• Babel by R. F. Kuang, where the main character joins a prestigious translation institution. One thing I notice about this book is that it’s often regarded as the epitome of modern dark academia, especially with it being inspired by The Secret History. Other than bringing up classic dark academia themes, it also unravels themes concerning colonialism and racism.

  • Bunny by Mona Awad, where we follow the main character as she joins a group of feminine girls who refer to themselves as ‘bunnies’. Other than the book being a critique of academia, it also critiques femininity and female relationships. A bit of a warning: if there’s any word I would use to describe this book, it would be “twisted”, “chaotic” and “absurd”, albeit in an extremely positive way. It may not be for everyone, but I am definitely suggesting you give it a go.

  • These Violent Delights by Micah Nemerever, a story about two boys at a university who become completely obsessed with each other. While I wouldn’t say the book doesn’t contain a direct critique of academics, it concerns itself more with themes of a codependent relationship and this feeling of superiority that some isolated people might have.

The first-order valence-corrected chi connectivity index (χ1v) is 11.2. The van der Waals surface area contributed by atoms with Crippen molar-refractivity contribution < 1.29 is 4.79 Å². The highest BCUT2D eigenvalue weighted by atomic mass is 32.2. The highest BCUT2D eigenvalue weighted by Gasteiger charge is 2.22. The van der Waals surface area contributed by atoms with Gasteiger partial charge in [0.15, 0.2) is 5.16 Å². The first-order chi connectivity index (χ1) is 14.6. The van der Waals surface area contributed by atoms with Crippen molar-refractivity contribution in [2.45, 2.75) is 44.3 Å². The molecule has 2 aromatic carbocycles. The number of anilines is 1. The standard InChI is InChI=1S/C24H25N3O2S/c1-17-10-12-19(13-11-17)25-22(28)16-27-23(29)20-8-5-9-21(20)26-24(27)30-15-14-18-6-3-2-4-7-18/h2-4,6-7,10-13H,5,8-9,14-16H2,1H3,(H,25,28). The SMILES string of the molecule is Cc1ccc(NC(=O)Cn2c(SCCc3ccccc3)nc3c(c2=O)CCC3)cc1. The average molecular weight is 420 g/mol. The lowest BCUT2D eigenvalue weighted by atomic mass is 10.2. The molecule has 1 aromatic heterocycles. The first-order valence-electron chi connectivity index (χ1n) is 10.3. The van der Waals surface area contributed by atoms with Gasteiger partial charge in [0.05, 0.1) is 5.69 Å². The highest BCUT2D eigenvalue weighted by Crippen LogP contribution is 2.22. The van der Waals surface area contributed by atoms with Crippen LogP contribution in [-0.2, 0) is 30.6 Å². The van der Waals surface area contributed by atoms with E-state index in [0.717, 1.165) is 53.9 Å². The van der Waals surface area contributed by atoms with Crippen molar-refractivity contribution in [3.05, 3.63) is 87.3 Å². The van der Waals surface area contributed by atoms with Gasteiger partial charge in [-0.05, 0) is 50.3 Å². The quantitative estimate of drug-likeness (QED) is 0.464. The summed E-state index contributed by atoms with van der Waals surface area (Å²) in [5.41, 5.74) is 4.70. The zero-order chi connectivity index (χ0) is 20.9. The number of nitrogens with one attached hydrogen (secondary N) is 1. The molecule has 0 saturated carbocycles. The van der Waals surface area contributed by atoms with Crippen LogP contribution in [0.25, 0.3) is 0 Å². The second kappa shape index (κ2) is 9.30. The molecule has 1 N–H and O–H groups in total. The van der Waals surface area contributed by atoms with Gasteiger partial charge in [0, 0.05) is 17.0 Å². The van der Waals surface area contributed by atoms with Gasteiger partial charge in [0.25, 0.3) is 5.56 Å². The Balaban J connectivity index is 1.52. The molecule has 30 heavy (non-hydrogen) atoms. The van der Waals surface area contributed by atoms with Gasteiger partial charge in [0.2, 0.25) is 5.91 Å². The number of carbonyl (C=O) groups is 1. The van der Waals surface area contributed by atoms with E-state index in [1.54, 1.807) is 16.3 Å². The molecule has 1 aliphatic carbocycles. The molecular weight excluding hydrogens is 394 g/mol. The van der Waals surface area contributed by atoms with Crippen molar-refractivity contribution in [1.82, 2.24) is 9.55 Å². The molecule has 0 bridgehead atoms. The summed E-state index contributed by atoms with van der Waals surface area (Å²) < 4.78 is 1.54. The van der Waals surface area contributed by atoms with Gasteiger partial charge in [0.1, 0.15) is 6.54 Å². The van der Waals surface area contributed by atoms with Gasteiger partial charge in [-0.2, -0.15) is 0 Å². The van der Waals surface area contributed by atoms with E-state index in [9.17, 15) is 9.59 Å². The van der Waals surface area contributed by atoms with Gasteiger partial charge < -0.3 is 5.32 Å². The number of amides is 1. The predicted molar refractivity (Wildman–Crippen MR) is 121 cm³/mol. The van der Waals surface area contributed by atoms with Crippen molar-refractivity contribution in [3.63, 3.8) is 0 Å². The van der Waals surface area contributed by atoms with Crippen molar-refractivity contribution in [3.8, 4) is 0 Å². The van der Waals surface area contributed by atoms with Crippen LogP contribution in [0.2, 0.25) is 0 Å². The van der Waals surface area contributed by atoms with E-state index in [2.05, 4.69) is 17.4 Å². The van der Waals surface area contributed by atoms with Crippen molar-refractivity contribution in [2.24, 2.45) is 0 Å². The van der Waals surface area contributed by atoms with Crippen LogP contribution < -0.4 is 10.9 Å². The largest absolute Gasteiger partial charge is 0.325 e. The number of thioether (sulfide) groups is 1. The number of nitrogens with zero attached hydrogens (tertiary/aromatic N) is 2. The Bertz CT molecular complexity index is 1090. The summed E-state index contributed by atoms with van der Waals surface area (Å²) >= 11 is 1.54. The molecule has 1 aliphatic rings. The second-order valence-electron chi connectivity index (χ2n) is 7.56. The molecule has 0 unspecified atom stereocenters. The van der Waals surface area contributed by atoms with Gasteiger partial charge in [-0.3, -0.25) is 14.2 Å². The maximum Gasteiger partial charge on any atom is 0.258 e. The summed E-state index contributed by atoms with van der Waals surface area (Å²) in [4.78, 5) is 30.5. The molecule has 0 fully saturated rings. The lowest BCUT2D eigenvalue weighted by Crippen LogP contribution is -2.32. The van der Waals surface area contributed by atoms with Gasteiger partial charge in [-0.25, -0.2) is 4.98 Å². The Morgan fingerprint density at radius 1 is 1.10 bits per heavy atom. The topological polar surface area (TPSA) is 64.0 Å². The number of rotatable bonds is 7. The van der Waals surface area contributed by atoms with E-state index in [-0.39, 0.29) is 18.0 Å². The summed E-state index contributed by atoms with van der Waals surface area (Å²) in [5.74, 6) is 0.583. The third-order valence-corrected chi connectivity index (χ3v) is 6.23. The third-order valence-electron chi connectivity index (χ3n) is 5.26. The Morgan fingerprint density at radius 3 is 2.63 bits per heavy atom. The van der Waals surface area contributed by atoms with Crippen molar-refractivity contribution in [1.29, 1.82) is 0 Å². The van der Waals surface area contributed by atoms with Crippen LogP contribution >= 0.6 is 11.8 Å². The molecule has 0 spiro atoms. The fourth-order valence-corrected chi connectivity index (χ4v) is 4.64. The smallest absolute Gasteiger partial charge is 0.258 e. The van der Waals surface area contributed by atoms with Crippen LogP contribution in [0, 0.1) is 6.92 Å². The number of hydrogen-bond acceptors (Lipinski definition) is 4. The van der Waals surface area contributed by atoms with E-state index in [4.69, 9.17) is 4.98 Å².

• The Atlas Six by Olivie Blake, which is inspired by the burning of The Great Library of Alexandria. We follow six characters who wish to join a secret hidden library. The catch: in order to do that, they must decide which of them must die.

With all that said, I should clarify that this article is written purely as a guide to the dark academia sub-genre and serve recommendations of books that I often see associated with dark academia. I am not implying that you should read these books (or any other certain books) just to appear ‘dark academia’. In fact, I strongly advise against doing that. Books aren’t meant to be read just so you would appear more cultured or intellectual or sophisticated, which is a very common problem in dark academia as a trend and culture (which I will be discussing at another time). If you do that, you would be doing exactly what dark academia itself is against. The books I mentioned are books that you should read because they are pieces of art that should be appreciated, not because they would make you appear more elite and ‘different’ than others.

After all, we all know what happened to Richard from The Secret History after he tried fitting into a dark academia group and adapting the dark academia lifestyle.

Writer: Manohara Diwasasri

Editor: Arinda Risma W.